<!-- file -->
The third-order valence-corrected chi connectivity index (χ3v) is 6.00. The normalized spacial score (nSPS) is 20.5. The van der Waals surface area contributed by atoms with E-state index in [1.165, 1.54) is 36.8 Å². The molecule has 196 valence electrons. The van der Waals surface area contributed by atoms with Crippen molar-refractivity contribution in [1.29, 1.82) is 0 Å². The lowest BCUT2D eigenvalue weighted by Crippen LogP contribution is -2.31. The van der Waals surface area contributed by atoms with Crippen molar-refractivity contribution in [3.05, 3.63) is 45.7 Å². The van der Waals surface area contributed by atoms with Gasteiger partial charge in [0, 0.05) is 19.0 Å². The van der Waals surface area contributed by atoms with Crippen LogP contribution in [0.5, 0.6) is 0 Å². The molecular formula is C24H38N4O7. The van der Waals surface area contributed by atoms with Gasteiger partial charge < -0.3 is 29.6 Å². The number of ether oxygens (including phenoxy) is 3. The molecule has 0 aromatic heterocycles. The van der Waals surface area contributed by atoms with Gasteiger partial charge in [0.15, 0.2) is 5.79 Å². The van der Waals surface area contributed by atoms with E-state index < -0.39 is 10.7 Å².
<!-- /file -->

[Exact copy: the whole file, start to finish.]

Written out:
The third-order valence-corrected chi connectivity index (χ3v) is 6.00. The normalized spacial score (nSPS) is 20.5. The van der Waals surface area contributed by atoms with E-state index in [1.165, 1.54) is 36.8 Å². The molecule has 196 valence electrons. The van der Waals surface area contributed by atoms with Crippen molar-refractivity contribution in [1.29, 1.82) is 0 Å². The lowest BCUT2D eigenvalue weighted by Crippen LogP contribution is -2.31. The van der Waals surface area contributed by atoms with Crippen molar-refractivity contribution in [3.05, 3.63) is 45.7 Å². The van der Waals surface area contributed by atoms with Gasteiger partial charge in [0, 0.05) is 19.0 Å². The van der Waals surface area contributed by atoms with Crippen LogP contribution in [0.5, 0.6) is 0 Å². The molecular formula is C24H38N4O7. The van der Waals surface area contributed by atoms with Gasteiger partial charge < -0.3 is 29.6 Å². The number of ether oxygens (including phenoxy) is 3. The molecule has 0 aromatic heterocycles. The van der Waals surface area contributed by atoms with Gasteiger partial charge in [0.15, 0.2) is 5.79 Å². The van der Waals surface area contributed by atoms with E-state index < -0.39 is 10.7 Å².